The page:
Biology: The Biology section deals largely with crimes against the person. Items submitted to the laboratory are examined for the presence of body fluids; (blood, saliva etc) or the transfer of trace evidence such as hairs and fibres. Scientists from the biology section often attend crime scenes.

DNA: If a biological fluid is identified, then it is sent to DNA to establish its origin and/ or for profiling. With current techniques a profile can be constructed from the smallest or even partially decayed trace of DNA. The results are often used to eliminate or identify individuals suspected of being involved in a crime with high probability.

Chemistry: The chemistry section deals mainly with crimes against property. There are 2 common types of cases examined:
1: Trace evidence cases e.g. paint, glass, fibre samples, such as occur in hit and run accidents.
2: Bulk evidence cases e.g. explosives, unknown substances.

Drugs: The Drugs section examines and analyses substances seized, that are thought to contravene the Misuse of Drugs Act. The Drugs section will also examine items thought to have come into contact with substances, such as weighing scales, knives etc., monitor trends in drug use in support of the National Advisory Committee on Drugs (NACD) and conduct analysis on blood and urine samples in support of Garda investigations.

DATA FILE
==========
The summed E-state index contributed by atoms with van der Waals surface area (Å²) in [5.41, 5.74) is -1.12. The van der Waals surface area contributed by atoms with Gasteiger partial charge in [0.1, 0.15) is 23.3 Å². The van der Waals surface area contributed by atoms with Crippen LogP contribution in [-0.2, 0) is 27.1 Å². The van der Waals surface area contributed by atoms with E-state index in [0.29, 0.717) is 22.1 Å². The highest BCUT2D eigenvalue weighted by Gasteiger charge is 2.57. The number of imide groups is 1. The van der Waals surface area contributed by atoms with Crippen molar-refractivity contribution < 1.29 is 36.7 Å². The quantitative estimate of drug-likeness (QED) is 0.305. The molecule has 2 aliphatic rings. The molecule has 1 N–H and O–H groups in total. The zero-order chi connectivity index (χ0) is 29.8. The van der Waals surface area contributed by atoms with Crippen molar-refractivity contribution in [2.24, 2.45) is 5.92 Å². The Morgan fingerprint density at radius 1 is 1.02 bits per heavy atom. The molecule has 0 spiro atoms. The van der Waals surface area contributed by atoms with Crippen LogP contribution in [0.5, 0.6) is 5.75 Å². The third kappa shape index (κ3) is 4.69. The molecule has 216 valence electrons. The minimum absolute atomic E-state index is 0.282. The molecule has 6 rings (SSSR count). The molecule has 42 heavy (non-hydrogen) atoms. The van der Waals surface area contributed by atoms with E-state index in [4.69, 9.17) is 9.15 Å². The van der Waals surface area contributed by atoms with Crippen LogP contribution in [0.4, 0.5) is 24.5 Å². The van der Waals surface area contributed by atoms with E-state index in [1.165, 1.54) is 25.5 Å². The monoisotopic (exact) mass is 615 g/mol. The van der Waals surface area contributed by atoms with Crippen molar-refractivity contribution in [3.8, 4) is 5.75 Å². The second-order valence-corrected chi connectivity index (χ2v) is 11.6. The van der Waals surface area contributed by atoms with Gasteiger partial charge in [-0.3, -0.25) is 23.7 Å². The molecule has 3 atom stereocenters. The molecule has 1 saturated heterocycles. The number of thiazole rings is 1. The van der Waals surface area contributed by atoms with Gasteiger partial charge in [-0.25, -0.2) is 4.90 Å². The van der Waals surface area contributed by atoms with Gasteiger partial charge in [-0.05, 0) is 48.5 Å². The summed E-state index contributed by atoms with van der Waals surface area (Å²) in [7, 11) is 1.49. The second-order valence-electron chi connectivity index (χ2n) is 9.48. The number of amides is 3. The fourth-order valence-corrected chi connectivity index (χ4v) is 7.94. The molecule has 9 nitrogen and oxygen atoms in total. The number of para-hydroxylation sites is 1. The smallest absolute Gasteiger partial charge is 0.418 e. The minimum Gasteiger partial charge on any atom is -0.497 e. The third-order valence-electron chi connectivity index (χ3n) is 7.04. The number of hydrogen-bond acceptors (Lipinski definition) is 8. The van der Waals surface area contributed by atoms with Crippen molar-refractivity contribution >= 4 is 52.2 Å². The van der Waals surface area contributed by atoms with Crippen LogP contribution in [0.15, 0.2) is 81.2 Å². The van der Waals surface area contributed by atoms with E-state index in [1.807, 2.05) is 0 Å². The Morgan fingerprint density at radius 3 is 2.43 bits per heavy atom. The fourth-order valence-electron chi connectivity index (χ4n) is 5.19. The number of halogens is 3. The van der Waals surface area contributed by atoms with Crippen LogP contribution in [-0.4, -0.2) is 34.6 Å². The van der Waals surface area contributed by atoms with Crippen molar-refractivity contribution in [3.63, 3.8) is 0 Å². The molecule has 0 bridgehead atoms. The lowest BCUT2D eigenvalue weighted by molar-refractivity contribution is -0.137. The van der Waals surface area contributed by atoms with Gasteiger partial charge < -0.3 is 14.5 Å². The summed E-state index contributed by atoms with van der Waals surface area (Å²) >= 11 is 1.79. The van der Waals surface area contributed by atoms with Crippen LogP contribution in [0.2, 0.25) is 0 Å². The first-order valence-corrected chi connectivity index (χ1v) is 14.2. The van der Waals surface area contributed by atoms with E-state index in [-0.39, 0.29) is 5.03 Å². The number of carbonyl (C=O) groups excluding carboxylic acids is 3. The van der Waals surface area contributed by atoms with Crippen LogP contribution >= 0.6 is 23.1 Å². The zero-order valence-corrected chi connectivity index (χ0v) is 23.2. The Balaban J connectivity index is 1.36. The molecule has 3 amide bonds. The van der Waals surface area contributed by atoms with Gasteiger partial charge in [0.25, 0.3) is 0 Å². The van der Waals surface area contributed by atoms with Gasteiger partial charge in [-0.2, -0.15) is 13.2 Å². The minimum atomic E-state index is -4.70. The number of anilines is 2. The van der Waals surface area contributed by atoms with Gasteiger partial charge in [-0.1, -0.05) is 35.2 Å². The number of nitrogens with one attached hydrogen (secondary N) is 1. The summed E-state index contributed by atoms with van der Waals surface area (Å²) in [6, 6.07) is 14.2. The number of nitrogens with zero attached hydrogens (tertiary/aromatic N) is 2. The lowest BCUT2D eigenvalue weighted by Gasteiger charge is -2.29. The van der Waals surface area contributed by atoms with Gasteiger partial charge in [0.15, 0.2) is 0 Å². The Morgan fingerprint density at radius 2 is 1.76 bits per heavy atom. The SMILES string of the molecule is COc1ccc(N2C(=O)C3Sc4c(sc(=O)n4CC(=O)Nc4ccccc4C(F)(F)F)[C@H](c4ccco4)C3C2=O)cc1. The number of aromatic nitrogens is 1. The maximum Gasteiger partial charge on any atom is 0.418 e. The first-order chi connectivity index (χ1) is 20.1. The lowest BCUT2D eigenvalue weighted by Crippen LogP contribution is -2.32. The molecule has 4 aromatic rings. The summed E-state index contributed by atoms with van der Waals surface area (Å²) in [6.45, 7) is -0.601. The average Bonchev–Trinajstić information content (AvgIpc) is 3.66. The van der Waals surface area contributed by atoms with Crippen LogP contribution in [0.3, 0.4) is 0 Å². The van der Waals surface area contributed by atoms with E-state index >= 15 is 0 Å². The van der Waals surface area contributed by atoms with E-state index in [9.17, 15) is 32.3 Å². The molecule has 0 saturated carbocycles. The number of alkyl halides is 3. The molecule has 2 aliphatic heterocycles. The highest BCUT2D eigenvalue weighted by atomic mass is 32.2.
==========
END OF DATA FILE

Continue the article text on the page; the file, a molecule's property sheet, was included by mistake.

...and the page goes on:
We are continuously reminded that we must adhere to the highest regulations during our analysis, since all our results could be presented as evidence in the court and used to convict or exonerate the accused. From concluding my Leaving Cert to working in the Forensic Science Laboratory, the knowledge and experience DCU has provided to me to meet this challenge has been an important enabler to fulfilling a life-long ambition".

Paula Clarke, Drugs Section of the Forensic Science Laboratory at Garda Headquarters in Phoenix Park Dublin, MSc graduate.